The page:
No. 1: The essential question is not: is the customer always right? Rather, it is: does the customer have what it takes to be right? For that matter: do you?
They account for much of the $36 billion a year in revenue that airlines get from ancillary services—and an untold number of headaches (and heartaches) for passengers. We’re talking, of course, about airline fees, which include everything from advance seat-selection charges to blanket and pillow fees (we’re looking at you, US Airways and JetBlue) to Spirit’s dreaded carry-on bag fees, which now range from $25 to $100. What makes these charges all the more unpalatable is the difficulty of keeping track of them. Enter the good folks of Airfarewatchdog, the terrific fare-alert and travel-advice website. They’ve just updated their Comprehensive Airline Fees Guide and housed it on the site as a handy PDF file. Go ahead, download it. And don’t make us have to say “We warned you” next time you show up at airport.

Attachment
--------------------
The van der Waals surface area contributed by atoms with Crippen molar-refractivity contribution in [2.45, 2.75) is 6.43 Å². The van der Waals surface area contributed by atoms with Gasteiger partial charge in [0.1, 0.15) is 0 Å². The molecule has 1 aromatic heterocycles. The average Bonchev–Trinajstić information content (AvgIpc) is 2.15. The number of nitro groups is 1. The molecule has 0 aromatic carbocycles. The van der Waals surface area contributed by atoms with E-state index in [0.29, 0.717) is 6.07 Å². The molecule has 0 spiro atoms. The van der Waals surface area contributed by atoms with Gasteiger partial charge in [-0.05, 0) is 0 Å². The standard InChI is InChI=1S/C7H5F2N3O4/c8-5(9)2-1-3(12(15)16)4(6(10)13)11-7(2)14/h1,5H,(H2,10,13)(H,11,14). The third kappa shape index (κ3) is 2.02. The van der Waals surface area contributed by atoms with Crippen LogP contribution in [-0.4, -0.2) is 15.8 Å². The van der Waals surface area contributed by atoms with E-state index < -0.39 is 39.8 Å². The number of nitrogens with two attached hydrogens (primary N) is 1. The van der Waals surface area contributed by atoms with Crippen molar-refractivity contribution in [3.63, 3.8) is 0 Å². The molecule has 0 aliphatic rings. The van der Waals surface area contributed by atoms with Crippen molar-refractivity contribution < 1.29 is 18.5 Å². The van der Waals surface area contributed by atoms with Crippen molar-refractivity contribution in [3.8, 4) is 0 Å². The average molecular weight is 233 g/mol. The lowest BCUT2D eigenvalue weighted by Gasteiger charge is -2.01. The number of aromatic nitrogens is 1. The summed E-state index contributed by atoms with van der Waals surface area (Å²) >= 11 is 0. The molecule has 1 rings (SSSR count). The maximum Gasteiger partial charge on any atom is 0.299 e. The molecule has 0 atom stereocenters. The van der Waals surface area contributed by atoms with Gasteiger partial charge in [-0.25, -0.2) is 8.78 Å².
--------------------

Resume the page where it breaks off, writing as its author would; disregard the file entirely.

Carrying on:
Fancy a little sunbathing on your next trip through JFK? As part of its $1.2 billion expansion of the airport’s Terminal 4, Delta Air Lines will open an outdoor sun terrace—a bold addition to its already ambitious plans for a 24,000-square-foot Sky Club lounge. The JFK Sky Deck, with runway views and Miami Beach-style seating, is expected to debut in May. A Sky Deck will also open near the Delta Sky Club at Atlanta’s Hartsfield-Jackson International Airport over the summer.